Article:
Erythropoiesis in vertebrates: from ontogeny to clinical relevance
Erythropoiesis is a complex process that starts in the course of embryo formation and it is maintained throughout the life of an organism. During the fetal development, erythropoiesis arises from different body sites and erythroblast maturation occurs in the fetal liver. After birth, erythropoiesis and erythroblast maturation take place exclusively in the bone marrow, generating a lifetime reservoir of red blood cells (RBCs), which are responsible for transporting oxygen through the bloodstream to tissues and organs. Several transcription factors and cytokines, such as GATA-1, GATA-2, FOG-1 and erythropoietin (EPO), constitute an elaborated molecular network that regulates erythropoiesis as they are involved in the differentiation and maturation of RBCs. The profound understanding of erythropoiesis is fundamental to avoid, treat or even soften the effects of erythropoietic clinical disorders and may be useful to improve patients’ well-being.
Fetus, Adult, Erythropoiesis, Hemoglobin, Erythropoietin, Iron metabolism, Erythropoietic disorders, Review
Erythropoiesis is a process by which hematopoietic stem cells (HSCs) proliferate and differentiate to produce mature red blood cells (RBCs). Because erythroid lineages are extensively studied at cellular and molecular levels, the knowledge on their phenotypic markers, regulating transcriptions factors and related erythroid diseases is well consolidated. Nevertheless, deeply understanding this complex process, especially in humans, may shed light on basic cellular biology and on the pathophysiology of various diseases including bone marrow failure, degenerative diseases and cancers (1).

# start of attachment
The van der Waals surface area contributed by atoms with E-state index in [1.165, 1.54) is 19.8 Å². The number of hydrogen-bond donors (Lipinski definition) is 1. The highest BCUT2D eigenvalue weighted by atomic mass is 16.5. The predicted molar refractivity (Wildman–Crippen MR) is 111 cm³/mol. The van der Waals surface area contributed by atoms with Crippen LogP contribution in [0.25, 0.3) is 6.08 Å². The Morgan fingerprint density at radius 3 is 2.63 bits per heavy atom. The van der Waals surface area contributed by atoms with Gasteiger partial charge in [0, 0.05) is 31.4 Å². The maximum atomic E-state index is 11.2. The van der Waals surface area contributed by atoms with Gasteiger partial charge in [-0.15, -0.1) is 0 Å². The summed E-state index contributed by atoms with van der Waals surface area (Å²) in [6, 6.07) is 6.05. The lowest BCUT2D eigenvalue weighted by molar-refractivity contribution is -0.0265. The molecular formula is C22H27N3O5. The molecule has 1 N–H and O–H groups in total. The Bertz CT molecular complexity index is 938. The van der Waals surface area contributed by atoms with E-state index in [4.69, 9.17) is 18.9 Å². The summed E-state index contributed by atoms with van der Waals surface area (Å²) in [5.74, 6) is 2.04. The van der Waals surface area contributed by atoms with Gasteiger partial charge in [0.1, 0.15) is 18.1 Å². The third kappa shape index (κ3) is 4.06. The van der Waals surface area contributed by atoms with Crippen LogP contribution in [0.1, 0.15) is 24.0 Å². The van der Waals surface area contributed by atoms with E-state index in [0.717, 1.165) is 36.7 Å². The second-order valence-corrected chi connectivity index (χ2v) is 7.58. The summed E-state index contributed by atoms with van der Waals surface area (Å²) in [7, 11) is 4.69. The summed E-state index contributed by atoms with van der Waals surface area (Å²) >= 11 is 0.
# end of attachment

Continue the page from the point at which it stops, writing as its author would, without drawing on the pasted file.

3.1. Fetal erythropoiesis
Erythropoiesis in the intrauterine stage is essential to support embryo survival, growth and development to fetus (2,3). During the intrauterine stage of development, erythropoiesis comprises three transient hematopoietic waves (2,3). The first erythropoietic wave takes place entirely in the yolk sac blood islands, generating all primitive erythrocytes-myeloid progenitors (3). At this stage, primitive erythroid cells emerge and remain predominantly in the bloodstream until a second wave arises, which produces definitive erythroid cells (4). In the course of the second erythropoietic wave, the maturation of erythroid precursors occurs in the bloodstream and in the liver, decreasing the number of precursors and increasing the presence of definitive erythroid cells in the blood (5,6). This erythropoietic wave in mice may correspond to the first hepatic colonization of erythroid progenitors in humans (7). During the third wave, HSCs emerge from the main arteries between the embryonic days 7.5-11.5 (E7.5-E11.5), residing in the aorta-gonad-mesonephros of the embryo, yolk sac and placenta, migrate to the fetal liver (E14.5 murine/day 23-27 humans), proliferate and accumulate in the bone marrow (E18.5 murine/10-11 weeks humans) (8,9). Concomitantly, burst forming unit-erythroid (BFU-E) arises from HSCs in the fetal liver originating mature erythroblasts (10,11). Towards the end of gestation, erythropoiesis moves from the liver to the bone marrow (4).